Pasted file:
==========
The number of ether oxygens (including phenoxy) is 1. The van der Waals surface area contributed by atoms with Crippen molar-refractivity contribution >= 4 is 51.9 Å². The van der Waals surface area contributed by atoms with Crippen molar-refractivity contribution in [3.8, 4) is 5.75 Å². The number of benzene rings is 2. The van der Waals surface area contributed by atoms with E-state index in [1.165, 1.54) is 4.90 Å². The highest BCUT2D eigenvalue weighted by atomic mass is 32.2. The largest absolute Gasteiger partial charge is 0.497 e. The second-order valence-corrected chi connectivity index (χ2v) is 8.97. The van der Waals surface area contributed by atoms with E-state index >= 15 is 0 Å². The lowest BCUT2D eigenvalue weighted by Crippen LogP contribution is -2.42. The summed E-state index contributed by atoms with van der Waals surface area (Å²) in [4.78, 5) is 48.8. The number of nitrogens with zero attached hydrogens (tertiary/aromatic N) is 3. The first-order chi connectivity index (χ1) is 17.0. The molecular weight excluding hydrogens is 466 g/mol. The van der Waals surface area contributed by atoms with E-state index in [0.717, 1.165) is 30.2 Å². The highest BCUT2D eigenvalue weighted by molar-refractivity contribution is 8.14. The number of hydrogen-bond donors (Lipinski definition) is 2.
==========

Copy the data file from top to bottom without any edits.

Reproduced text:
The number of ether oxygens (including phenoxy) is 1. The van der Waals surface area contributed by atoms with Crippen molar-refractivity contribution >= 4 is 51.9 Å². The van der Waals surface area contributed by atoms with Crippen molar-refractivity contribution in [3.8, 4) is 5.75 Å². The number of benzene rings is 2. The van der Waals surface area contributed by atoms with E-state index in [1.165, 1.54) is 4.90 Å². The highest BCUT2D eigenvalue weighted by atomic mass is 32.2. The largest absolute Gasteiger partial charge is 0.497 e. The second-order valence-corrected chi connectivity index (χ2v) is 8.97. The van der Waals surface area contributed by atoms with E-state index >= 15 is 0 Å². The lowest BCUT2D eigenvalue weighted by Crippen LogP contribution is -2.42. The summed E-state index contributed by atoms with van der Waals surface area (Å²) in [4.78, 5) is 48.8. The number of nitrogens with zero attached hydrogens (tertiary/aromatic N) is 3. The first-order chi connectivity index (χ1) is 17.0. The molecular weight excluding hydrogens is 466 g/mol. The van der Waals surface area contributed by atoms with E-state index in [0.717, 1.165) is 30.2 Å². The highest BCUT2D eigenvalue weighted by molar-refractivity contribution is 8.14. The number of hydrogen-bond donors (Lipinski definition) is 2.